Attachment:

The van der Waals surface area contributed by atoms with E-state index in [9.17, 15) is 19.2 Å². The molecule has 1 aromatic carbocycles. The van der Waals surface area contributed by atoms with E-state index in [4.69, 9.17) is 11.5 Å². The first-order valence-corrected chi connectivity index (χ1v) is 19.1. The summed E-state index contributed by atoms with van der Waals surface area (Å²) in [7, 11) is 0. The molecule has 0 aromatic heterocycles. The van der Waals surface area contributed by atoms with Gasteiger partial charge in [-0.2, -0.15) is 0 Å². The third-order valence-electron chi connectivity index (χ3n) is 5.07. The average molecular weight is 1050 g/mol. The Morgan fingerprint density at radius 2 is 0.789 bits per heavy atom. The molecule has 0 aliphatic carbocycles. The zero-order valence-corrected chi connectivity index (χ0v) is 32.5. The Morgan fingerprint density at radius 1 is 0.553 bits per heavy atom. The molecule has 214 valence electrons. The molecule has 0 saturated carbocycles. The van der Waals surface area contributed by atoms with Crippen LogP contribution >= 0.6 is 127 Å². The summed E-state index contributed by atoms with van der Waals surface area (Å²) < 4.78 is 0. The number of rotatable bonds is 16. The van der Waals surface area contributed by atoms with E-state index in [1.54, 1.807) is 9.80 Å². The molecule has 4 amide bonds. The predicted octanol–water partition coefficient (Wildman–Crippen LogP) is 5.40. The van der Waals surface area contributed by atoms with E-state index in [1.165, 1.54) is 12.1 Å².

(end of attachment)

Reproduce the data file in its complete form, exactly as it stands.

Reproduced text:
The van der Waals surface area contributed by atoms with E-state index in [9.17, 15) is 19.2 Å². The molecule has 1 aromatic carbocycles. The van der Waals surface area contributed by atoms with E-state index in [4.69, 9.17) is 11.5 Å². The first-order valence-corrected chi connectivity index (χ1v) is 19.1. The summed E-state index contributed by atoms with van der Waals surface area (Å²) in [7, 11) is 0. The molecule has 0 aromatic heterocycles. The van der Waals surface area contributed by atoms with Gasteiger partial charge in [-0.2, -0.15) is 0 Å². The third-order valence-electron chi connectivity index (χ3n) is 5.07. The average molecular weight is 1050 g/mol. The Morgan fingerprint density at radius 2 is 0.789 bits per heavy atom. The molecule has 0 aliphatic carbocycles. The zero-order valence-corrected chi connectivity index (χ0v) is 32.5. The Morgan fingerprint density at radius 1 is 0.553 bits per heavy atom. The molecule has 214 valence electrons. The molecule has 0 saturated carbocycles. The van der Waals surface area contributed by atoms with Crippen LogP contribution >= 0.6 is 127 Å². The summed E-state index contributed by atoms with van der Waals surface area (Å²) < 4.78 is 0. The number of rotatable bonds is 16. The van der Waals surface area contributed by atoms with E-state index in [1.54, 1.807) is 9.80 Å². The molecule has 4 amide bonds. The predicted octanol–water partition coefficient (Wildman–Crippen LogP) is 5.40. The van der Waals surface area contributed by atoms with E-state index in [1.165, 1.54) is 12.1 Å².